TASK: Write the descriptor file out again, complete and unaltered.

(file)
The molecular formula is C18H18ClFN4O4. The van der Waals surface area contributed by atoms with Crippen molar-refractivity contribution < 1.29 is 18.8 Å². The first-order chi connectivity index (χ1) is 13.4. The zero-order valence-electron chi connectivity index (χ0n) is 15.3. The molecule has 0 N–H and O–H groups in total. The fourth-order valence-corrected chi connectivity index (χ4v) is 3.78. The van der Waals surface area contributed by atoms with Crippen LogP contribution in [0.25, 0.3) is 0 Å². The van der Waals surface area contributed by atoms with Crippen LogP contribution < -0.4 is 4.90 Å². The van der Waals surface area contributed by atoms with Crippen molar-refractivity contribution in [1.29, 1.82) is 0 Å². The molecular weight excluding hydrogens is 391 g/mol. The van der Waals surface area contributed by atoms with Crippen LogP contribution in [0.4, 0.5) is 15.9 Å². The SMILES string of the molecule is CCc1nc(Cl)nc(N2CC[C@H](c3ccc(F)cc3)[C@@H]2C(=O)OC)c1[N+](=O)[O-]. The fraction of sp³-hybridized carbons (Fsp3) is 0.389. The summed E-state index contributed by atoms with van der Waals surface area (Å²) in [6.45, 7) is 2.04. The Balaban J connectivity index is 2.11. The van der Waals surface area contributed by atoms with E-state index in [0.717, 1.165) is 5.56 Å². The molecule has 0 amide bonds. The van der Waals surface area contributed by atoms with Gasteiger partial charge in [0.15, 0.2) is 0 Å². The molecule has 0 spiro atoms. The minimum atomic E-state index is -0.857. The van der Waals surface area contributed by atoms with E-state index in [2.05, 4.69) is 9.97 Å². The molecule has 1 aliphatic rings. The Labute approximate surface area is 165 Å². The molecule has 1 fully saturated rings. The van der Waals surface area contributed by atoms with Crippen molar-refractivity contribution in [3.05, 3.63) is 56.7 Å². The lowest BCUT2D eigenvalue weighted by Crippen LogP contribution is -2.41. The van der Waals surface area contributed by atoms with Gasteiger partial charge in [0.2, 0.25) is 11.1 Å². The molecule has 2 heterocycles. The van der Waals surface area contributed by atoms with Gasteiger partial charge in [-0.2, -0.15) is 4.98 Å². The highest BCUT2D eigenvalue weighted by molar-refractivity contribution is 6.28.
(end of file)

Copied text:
The molecular formula is C18H18ClFN4O4. The van der Waals surface area contributed by atoms with Crippen molar-refractivity contribution < 1.29 is 18.8 Å². The first-order chi connectivity index (χ1) is 13.4. The zero-order valence-electron chi connectivity index (χ0n) is 15.3. The molecule has 0 N–H and O–H groups in total. The fourth-order valence-corrected chi connectivity index (χ4v) is 3.78. The van der Waals surface area contributed by atoms with Crippen LogP contribution in [0.25, 0.3) is 0 Å². The van der Waals surface area contributed by atoms with Crippen LogP contribution < -0.4 is 4.90 Å². The van der Waals surface area contributed by atoms with Crippen molar-refractivity contribution in [1.29, 1.82) is 0 Å². The molecular weight excluding hydrogens is 391 g/mol. The van der Waals surface area contributed by atoms with Crippen LogP contribution in [0.4, 0.5) is 15.9 Å². The SMILES string of the molecule is CCc1nc(Cl)nc(N2CC[C@H](c3ccc(F)cc3)[C@@H]2C(=O)OC)c1[N+](=O)[O-]. The fraction of sp³-hybridized carbons (Fsp3) is 0.389. The summed E-state index contributed by atoms with van der Waals surface area (Å²) in [6.45, 7) is 2.04. The Balaban J connectivity index is 2.11. The van der Waals surface area contributed by atoms with E-state index in [0.717, 1.165) is 5.56 Å². The molecule has 0 amide bonds. The van der Waals surface area contributed by atoms with Gasteiger partial charge in [0.15, 0.2) is 0 Å². The molecule has 0 spiro atoms. The minimum atomic E-state index is -0.857. The van der Waals surface area contributed by atoms with E-state index in [2.05, 4.69) is 9.97 Å². The molecule has 1 aliphatic rings. The Labute approximate surface area is 165 Å². The molecule has 1 fully saturated rings. The van der Waals surface area contributed by atoms with Crippen molar-refractivity contribution in [3.05, 3.63) is 56.7 Å². The lowest BCUT2D eigenvalue weighted by Crippen LogP contribution is -2.41. The van der Waals surface area contributed by atoms with Gasteiger partial charge in [0.2, 0.25) is 11.1 Å². The molecule has 2 heterocycles. The van der Waals surface area contributed by atoms with Gasteiger partial charge in [-0.2, -0.15) is 4.98 Å². The highest BCUT2D eigenvalue weighted by molar-refractivity contribution is 6.28.